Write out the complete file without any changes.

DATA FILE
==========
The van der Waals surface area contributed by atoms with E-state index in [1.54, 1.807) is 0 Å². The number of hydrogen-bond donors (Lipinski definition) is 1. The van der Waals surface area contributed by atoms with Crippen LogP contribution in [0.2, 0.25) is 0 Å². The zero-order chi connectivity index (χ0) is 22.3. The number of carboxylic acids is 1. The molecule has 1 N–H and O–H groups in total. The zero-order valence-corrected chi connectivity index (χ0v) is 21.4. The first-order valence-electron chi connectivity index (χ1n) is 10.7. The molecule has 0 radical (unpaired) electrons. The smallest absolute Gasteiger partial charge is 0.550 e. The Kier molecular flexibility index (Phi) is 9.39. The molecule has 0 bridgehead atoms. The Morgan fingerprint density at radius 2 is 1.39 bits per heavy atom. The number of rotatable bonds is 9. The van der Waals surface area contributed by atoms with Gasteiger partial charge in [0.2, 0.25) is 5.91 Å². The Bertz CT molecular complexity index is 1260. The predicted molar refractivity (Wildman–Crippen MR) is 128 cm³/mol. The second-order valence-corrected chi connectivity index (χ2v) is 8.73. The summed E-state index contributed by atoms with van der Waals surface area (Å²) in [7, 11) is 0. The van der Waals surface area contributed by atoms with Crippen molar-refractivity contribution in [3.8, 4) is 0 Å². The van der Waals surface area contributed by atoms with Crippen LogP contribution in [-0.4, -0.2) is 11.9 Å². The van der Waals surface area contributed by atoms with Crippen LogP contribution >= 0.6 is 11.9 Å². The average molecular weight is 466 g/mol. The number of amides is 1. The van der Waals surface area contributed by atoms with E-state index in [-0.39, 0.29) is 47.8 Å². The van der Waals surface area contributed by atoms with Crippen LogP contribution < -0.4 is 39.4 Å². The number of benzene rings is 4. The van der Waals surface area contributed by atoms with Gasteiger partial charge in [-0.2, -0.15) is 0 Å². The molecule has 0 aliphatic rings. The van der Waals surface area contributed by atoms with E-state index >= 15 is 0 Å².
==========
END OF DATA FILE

The van der Waals surface area contributed by atoms with E-state index in [1.54, 1.807) is 0 Å². The number of hydrogen-bond donors (Lipinski definition) is 1. The van der Waals surface area contributed by atoms with Crippen LogP contribution in [0.2, 0.25) is 0 Å². The zero-order chi connectivity index (χ0) is 22.3. The number of carboxylic acids is 1. The molecule has 1 N–H and O–H groups in total. The zero-order valence-corrected chi connectivity index (χ0v) is 21.4. The first-order valence-electron chi connectivity index (χ1n) is 10.7. The molecule has 0 radical (unpaired) electrons. The smallest absolute Gasteiger partial charge is 0.550 e. The Kier molecular flexibility index (Phi) is 9.39. The molecule has 0 bridgehead atoms. The Morgan fingerprint density at radius 2 is 1.39 bits per heavy atom. The number of rotatable bonds is 9. The van der Waals surface area contributed by atoms with Gasteiger partial charge in [0.2, 0.25) is 5.91 Å². The Bertz CT molecular complexity index is 1260. The predicted molar refractivity (Wildman–Crippen MR) is 128 cm³/mol. The second-order valence-corrected chi connectivity index (χ2v) is 8.73. The summed E-state index contributed by atoms with van der Waals surface area (Å²) in [7, 11) is 0. The van der Waals surface area contributed by atoms with Crippen molar-refractivity contribution in [3.8, 4) is 0 Å². The van der Waals surface area contributed by atoms with Crippen LogP contribution in [-0.4, -0.2) is 11.9 Å². The van der Waals surface area contributed by atoms with Crippen LogP contribution >= 0.6 is 11.9 Å². The average molecular weight is 466 g/mol. The number of amides is 1. The van der Waals surface area contributed by atoms with E-state index in [-0.39, 0.29) is 47.8 Å². The van der Waals surface area contributed by atoms with Crippen LogP contribution < -0.4 is 39.4 Å². The number of benzene rings is 4. The van der Waals surface area contributed by atoms with Gasteiger partial charge in [-0.2, -0.15) is 0 Å². The molecule has 0 aliphatic rings. The van der Waals surface area contributed by atoms with E-state index >= 15 is 0 Å².